By Marilyn R. Schuster
The pleasures of Sarah Waters’s texts are as varied as the genres she adapts to tell her stories: historical novel, police procedural, bodice-ripper, domestic drama. The Paying Guests has it all and then some.
Waters said in an interview with Tim Teeman in The Daily Beast that she wanted to learn more about the “nitty-gritty of domestic lives” in 1920s London: “what was going on in ordinary people’s lives.” Literary scholar that she is, Waters did her research. She read newspapers, diaries, letters, court records, and novels. Like other Waters admirers, my attention was drawn to the rich historical detail (from the meat-safe to the cosh used to bludgeon rats and other vermin) and absorbed by the pacing, from the excruciatingly slow development of the romance to the page-turning police procedural and trial. In the first part of the novel, dutiful daughter Frances Wray’s numbingly repetitive daily chores, her loneliness and longing born of sacrifice, along with reminders of the Bloomsbury life she could have had with Christina, her ex-lover, build slowly to the explosion of desire for “paying guest” Lilian. In the last part, the fast paced plot-turns (all, in retrospect, painstakingly prepared in advance) engage our full attention even as we witness the slow erosion of trust between the erstwhile lovers.
The power of Waters’s storytelling can distract from other, quieter pleasures of the text. In addition to the wealth of material detail of the period, the novel incorporates allusions to British novels written in the 1920s. Echoes of Virginia Woolf’s Mrs. Dalloway (1925) and Radclyffe Hall’s The Well of Loneliness (1928), for example, invite comparison and yield deeper layers of meaning.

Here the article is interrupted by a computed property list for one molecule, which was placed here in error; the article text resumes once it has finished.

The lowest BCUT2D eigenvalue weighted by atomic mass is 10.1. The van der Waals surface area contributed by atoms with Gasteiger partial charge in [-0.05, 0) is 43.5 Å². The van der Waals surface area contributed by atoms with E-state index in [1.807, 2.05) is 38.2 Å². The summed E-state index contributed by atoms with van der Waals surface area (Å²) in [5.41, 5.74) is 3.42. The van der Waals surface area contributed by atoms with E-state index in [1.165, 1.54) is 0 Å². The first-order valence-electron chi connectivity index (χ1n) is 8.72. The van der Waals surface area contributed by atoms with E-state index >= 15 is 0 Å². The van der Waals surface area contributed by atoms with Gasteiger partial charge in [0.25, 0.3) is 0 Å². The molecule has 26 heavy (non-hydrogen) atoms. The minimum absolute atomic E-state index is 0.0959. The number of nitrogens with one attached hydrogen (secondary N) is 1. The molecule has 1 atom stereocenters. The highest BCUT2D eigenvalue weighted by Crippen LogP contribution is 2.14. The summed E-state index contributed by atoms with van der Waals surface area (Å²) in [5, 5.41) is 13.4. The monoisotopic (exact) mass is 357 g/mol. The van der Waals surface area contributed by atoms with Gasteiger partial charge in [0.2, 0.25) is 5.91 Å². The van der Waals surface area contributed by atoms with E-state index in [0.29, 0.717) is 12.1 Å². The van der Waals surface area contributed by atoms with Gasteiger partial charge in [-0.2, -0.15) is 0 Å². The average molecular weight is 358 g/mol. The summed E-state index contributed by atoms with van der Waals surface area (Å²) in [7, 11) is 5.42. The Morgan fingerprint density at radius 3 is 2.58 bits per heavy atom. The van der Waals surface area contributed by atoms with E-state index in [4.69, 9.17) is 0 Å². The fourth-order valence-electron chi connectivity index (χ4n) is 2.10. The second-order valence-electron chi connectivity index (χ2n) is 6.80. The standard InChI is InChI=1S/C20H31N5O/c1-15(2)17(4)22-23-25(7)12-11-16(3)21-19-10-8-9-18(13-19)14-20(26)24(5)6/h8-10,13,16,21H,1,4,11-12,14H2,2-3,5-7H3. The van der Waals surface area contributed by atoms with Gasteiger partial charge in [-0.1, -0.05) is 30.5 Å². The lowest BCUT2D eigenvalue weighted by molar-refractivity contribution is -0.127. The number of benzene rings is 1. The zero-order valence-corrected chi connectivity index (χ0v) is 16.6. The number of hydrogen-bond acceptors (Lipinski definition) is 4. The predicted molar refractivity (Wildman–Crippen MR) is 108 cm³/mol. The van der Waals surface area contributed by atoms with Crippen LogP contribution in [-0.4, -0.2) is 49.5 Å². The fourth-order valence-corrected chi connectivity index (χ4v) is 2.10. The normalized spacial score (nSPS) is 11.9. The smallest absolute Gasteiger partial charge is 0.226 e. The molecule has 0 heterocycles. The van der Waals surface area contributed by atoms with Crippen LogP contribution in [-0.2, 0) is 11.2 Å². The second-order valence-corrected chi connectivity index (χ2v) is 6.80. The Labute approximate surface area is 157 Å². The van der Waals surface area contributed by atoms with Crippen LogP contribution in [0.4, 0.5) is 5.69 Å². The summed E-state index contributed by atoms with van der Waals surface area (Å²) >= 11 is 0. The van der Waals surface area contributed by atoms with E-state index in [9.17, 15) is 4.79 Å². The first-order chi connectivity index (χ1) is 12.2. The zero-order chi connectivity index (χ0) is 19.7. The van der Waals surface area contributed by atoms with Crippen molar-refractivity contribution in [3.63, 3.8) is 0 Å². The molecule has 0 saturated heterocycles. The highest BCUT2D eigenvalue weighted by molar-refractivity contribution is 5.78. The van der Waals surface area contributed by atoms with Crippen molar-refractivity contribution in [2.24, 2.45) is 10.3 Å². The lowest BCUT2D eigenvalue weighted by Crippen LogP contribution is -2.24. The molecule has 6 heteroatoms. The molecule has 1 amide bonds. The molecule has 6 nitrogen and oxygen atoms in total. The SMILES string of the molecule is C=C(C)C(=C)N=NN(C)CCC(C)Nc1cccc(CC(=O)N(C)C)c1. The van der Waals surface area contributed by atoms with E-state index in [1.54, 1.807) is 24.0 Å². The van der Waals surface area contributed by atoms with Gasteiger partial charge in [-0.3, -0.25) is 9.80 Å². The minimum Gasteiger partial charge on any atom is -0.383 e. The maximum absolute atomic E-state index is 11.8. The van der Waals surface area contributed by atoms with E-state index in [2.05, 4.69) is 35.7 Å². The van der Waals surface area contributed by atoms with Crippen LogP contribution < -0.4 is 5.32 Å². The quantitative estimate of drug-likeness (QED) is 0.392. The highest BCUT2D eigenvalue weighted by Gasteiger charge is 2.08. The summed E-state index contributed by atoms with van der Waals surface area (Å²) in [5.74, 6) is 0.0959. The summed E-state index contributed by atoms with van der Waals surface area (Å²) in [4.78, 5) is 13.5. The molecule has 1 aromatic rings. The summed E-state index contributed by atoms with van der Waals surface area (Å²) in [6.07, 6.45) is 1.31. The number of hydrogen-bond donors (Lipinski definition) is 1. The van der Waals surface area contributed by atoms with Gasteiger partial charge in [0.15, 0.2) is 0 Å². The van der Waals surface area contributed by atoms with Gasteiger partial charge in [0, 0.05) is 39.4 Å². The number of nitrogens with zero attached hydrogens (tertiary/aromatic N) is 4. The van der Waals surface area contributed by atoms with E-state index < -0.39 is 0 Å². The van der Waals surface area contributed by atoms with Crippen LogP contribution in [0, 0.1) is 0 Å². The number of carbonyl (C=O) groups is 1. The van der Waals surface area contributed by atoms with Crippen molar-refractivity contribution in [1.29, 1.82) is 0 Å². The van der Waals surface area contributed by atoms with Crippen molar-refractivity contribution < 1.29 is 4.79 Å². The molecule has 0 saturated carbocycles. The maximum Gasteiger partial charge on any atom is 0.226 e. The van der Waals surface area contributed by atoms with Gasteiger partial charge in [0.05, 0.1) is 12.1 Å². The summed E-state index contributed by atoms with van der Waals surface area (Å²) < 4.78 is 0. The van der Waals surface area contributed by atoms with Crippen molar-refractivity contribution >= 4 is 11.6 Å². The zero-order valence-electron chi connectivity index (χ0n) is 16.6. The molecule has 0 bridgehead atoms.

Mrs. Dalloway and The Paying Guests are post-World War I novels in which the losses and wounds of war are everywhere apparent. In Mrs. Dalloway, the shell-shocked soldier Septimus Smith wanders through London, hallucinating over and over again the killing of his beloved officer, Evans. In Guests the pictures of Frances’s two brothers, killed in the war, look down from the mantelpiece, and unemployed, angry veterans call out to passers-by in the streets. Clarissa Dalloway’s walks through London trace a map of the city for the reader; Frances’s walks offer a different, but overlapping map. Clarissa visits Fleet Street to buy flowers for her party (as declared in the novel’s well-known first sentence, “Mrs. Dalloway said she would buy the flowers herself”); Frances buys white lilacs for Christina from a vendor near the same location. Both scenes are suffused with tenderness for the characters, even though the women are surrounded by uncertainty, even danger. Clarissa lives in Westminster, where the hours are measured by Big Ben; Frances in decaying Champion Hill, on the outskirts of power, where church bells mark bleak Sundays. Clarissa’s memories are brightened by the “the most exquisite moment of her whole life”: when Sally Seton, her girlhood friend, “stopped, picked a flower and kissed her on the lips.” Frances’s moments with Christina remind her of love lost to filial duty.